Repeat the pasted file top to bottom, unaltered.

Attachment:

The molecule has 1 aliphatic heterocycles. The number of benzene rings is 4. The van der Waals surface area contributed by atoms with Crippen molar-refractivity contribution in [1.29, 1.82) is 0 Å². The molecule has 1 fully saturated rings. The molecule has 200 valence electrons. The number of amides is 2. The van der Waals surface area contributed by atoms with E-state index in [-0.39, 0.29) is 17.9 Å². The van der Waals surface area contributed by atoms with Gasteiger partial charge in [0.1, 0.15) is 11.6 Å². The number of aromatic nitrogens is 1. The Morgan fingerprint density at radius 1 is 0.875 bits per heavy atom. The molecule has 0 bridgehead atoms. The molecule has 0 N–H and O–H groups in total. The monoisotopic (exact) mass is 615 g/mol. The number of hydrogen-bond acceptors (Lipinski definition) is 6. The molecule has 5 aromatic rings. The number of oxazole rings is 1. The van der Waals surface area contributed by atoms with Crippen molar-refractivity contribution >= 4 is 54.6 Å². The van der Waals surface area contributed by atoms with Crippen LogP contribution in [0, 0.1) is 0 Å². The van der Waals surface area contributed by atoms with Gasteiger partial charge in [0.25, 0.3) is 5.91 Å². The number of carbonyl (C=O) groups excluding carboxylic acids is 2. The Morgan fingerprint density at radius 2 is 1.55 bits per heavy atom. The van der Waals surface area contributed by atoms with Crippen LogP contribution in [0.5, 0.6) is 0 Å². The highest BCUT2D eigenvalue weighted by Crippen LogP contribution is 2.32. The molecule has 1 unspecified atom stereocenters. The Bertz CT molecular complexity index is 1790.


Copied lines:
The molecule has 1 aliphatic heterocycles. The number of benzene rings is 4. The van der Waals surface area contributed by atoms with Crippen molar-refractivity contribution in [1.29, 1.82) is 0 Å². The molecule has 1 fully saturated rings. The molecule has 200 valence electrons. The number of amides is 2. The van der Waals surface area contributed by atoms with E-state index in [-0.39, 0.29) is 17.9 Å². The van der Waals surface area contributed by atoms with Gasteiger partial charge in [0.1, 0.15) is 11.6 Å². The number of aromatic nitrogens is 1. The Morgan fingerprint density at radius 1 is 0.875 bits per heavy atom. The molecule has 0 bridgehead atoms. The molecule has 0 N–H and O–H groups in total. The monoisotopic (exact) mass is 615 g/mol. The number of hydrogen-bond acceptors (Lipinski definition) is 6. The molecule has 5 aromatic rings. The number of oxazole rings is 1. The van der Waals surface area contributed by atoms with Crippen molar-refractivity contribution >= 4 is 54.6 Å². The van der Waals surface area contributed by atoms with Crippen LogP contribution in [0, 0.1) is 0 Å². The van der Waals surface area contributed by atoms with Gasteiger partial charge in [0.25, 0.3) is 5.91 Å². The number of carbonyl (C=O) groups excluding carboxylic acids is 2. The Morgan fingerprint density at radius 2 is 1.55 bits per heavy atom. The van der Waals surface area contributed by atoms with Crippen LogP contribution in [0.5, 0.6) is 0 Å². The highest BCUT2D eigenvalue weighted by Crippen LogP contribution is 2.32. The molecule has 1 unspecified atom stereocenters. The Bertz CT molecular complexity index is 1790.